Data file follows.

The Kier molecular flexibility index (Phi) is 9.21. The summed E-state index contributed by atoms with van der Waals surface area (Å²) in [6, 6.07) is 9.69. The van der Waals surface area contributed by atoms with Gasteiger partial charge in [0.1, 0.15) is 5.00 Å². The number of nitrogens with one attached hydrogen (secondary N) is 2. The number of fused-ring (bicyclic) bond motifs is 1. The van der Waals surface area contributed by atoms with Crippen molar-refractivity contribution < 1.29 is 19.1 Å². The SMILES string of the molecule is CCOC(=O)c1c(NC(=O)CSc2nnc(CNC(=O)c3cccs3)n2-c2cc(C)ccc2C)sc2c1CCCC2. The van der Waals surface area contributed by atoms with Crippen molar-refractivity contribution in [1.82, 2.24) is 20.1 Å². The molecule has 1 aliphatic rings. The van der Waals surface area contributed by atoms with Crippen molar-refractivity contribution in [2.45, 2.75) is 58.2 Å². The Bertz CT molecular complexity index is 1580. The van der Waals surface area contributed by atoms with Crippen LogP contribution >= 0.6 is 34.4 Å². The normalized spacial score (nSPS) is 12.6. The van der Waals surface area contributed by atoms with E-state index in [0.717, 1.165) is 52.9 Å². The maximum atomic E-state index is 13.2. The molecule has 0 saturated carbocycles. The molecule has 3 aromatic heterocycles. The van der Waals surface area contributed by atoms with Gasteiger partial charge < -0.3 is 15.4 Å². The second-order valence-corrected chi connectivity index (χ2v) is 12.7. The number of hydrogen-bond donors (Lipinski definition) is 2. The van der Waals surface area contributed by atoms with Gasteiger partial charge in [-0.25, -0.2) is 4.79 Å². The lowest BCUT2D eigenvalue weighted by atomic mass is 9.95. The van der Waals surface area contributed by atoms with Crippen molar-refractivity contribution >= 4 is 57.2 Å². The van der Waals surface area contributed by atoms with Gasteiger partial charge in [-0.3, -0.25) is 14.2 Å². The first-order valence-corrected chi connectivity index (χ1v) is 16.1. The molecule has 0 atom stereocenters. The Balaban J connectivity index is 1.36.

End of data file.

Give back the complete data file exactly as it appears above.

The Kier molecular flexibility index (Phi) is 9.21. The summed E-state index contributed by atoms with van der Waals surface area (Å²) in [6, 6.07) is 9.69. The van der Waals surface area contributed by atoms with Gasteiger partial charge in [0.1, 0.15) is 5.00 Å². The number of nitrogens with one attached hydrogen (secondary N) is 2. The number of fused-ring (bicyclic) bond motifs is 1. The van der Waals surface area contributed by atoms with Crippen molar-refractivity contribution < 1.29 is 19.1 Å². The SMILES string of the molecule is CCOC(=O)c1c(NC(=O)CSc2nnc(CNC(=O)c3cccs3)n2-c2cc(C)ccc2C)sc2c1CCCC2. The van der Waals surface area contributed by atoms with Crippen molar-refractivity contribution in [1.82, 2.24) is 20.1 Å². The molecule has 1 aliphatic rings. The van der Waals surface area contributed by atoms with Crippen molar-refractivity contribution in [2.45, 2.75) is 58.2 Å². The Bertz CT molecular complexity index is 1580. The van der Waals surface area contributed by atoms with Crippen LogP contribution >= 0.6 is 34.4 Å². The normalized spacial score (nSPS) is 12.6. The van der Waals surface area contributed by atoms with E-state index in [0.717, 1.165) is 52.9 Å². The maximum atomic E-state index is 13.2. The molecule has 0 saturated carbocycles. The molecule has 3 aromatic heterocycles. The van der Waals surface area contributed by atoms with Gasteiger partial charge < -0.3 is 15.4 Å². The second-order valence-corrected chi connectivity index (χ2v) is 12.7. The number of hydrogen-bond donors (Lipinski definition) is 2. The van der Waals surface area contributed by atoms with Gasteiger partial charge in [-0.25, -0.2) is 4.79 Å². The lowest BCUT2D eigenvalue weighted by atomic mass is 9.95. The van der Waals surface area contributed by atoms with Crippen molar-refractivity contribution >= 4 is 57.2 Å². The van der Waals surface area contributed by atoms with Gasteiger partial charge in [-0.3, -0.25) is 14.2 Å². The first-order valence-corrected chi connectivity index (χ1v) is 16.1. The molecule has 0 atom stereocenters. The Balaban J connectivity index is 1.36.